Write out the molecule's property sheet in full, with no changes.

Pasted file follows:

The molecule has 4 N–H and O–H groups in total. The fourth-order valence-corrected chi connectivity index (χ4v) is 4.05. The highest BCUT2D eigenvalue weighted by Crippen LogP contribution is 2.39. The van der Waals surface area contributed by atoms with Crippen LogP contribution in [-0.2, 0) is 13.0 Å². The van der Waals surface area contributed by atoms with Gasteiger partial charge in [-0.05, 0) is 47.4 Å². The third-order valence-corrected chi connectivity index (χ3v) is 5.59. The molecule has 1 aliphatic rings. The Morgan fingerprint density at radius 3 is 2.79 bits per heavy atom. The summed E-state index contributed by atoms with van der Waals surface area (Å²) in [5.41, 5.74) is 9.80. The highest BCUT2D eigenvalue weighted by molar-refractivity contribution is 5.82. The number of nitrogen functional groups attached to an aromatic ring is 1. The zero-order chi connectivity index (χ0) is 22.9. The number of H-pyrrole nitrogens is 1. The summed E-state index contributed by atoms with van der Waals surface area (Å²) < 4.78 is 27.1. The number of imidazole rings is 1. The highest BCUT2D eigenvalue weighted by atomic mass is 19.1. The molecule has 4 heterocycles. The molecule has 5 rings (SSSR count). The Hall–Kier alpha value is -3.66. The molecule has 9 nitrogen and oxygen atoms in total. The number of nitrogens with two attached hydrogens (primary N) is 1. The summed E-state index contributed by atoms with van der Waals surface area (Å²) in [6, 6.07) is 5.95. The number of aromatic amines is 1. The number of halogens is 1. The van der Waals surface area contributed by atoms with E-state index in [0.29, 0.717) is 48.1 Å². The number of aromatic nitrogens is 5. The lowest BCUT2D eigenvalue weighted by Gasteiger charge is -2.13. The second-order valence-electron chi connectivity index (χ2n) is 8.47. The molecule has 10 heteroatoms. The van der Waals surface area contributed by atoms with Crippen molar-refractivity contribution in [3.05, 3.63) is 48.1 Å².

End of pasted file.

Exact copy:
The molecule has 4 N–H and O–H groups in total. The fourth-order valence-corrected chi connectivity index (χ4v) is 4.05. The highest BCUT2D eigenvalue weighted by Crippen LogP contribution is 2.39. The van der Waals surface area contributed by atoms with Crippen LogP contribution in [-0.2, 0) is 13.0 Å². The van der Waals surface area contributed by atoms with Gasteiger partial charge in [-0.05, 0) is 47.4 Å². The third-order valence-corrected chi connectivity index (χ3v) is 5.59. The molecule has 1 aliphatic rings. The Morgan fingerprint density at radius 3 is 2.79 bits per heavy atom. The summed E-state index contributed by atoms with van der Waals surface area (Å²) in [5.41, 5.74) is 9.80. The highest BCUT2D eigenvalue weighted by molar-refractivity contribution is 5.82. The number of nitrogen functional groups attached to an aromatic ring is 1. The zero-order chi connectivity index (χ0) is 22.9. The number of H-pyrrole nitrogens is 1. The summed E-state index contributed by atoms with van der Waals surface area (Å²) < 4.78 is 27.1. The number of imidazole rings is 1. The highest BCUT2D eigenvalue weighted by atomic mass is 19.1. The molecule has 4 heterocycles. The molecule has 5 rings (SSSR count). The Hall–Kier alpha value is -3.66. The molecule has 9 nitrogen and oxygen atoms in total. The number of nitrogens with two attached hydrogens (primary N) is 1. The summed E-state index contributed by atoms with van der Waals surface area (Å²) in [6, 6.07) is 5.95. The number of aromatic amines is 1. The number of halogens is 1. The van der Waals surface area contributed by atoms with E-state index in [0.29, 0.717) is 48.1 Å². The number of aromatic nitrogens is 5. The lowest BCUT2D eigenvalue weighted by Gasteiger charge is -2.13. The second-order valence-electron chi connectivity index (χ2n) is 8.47. The molecule has 10 heteroatoms. The van der Waals surface area contributed by atoms with Crippen molar-refractivity contribution in [3.05, 3.63) is 48.1 Å².